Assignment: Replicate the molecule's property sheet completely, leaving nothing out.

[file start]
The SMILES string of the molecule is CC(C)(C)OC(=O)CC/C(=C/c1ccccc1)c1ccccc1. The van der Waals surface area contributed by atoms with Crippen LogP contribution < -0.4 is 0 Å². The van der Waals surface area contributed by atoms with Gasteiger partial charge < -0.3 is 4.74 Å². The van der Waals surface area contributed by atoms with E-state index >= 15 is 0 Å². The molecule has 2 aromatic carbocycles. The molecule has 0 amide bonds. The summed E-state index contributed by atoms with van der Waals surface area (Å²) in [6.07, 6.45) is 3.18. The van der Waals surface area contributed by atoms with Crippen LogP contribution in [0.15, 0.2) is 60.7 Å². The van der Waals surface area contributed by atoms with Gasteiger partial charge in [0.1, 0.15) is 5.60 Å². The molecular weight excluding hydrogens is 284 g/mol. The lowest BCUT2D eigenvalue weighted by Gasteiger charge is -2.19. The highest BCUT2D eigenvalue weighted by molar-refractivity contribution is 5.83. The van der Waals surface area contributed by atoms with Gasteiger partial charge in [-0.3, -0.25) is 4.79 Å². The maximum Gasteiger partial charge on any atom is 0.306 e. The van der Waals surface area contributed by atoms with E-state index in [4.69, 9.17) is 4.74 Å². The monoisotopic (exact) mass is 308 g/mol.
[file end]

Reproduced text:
The SMILES string of the molecule is CC(C)(C)OC(=O)CC/C(=C/c1ccccc1)c1ccccc1. The van der Waals surface area contributed by atoms with Crippen LogP contribution < -0.4 is 0 Å². The van der Waals surface area contributed by atoms with Gasteiger partial charge < -0.3 is 4.74 Å². The van der Waals surface area contributed by atoms with E-state index >= 15 is 0 Å². The molecule has 2 aromatic carbocycles. The molecule has 0 amide bonds. The summed E-state index contributed by atoms with van der Waals surface area (Å²) in [6.07, 6.45) is 3.18. The van der Waals surface area contributed by atoms with Crippen LogP contribution in [0.15, 0.2) is 60.7 Å². The van der Waals surface area contributed by atoms with Gasteiger partial charge in [0.1, 0.15) is 5.60 Å². The molecular weight excluding hydrogens is 284 g/mol. The lowest BCUT2D eigenvalue weighted by Gasteiger charge is -2.19. The highest BCUT2D eigenvalue weighted by molar-refractivity contribution is 5.83. The van der Waals surface area contributed by atoms with Gasteiger partial charge in [-0.3, -0.25) is 4.79 Å². The maximum Gasteiger partial charge on any atom is 0.306 e. The van der Waals surface area contributed by atoms with E-state index in [4.69, 9.17) is 4.74 Å². The monoisotopic (exact) mass is 308 g/mol.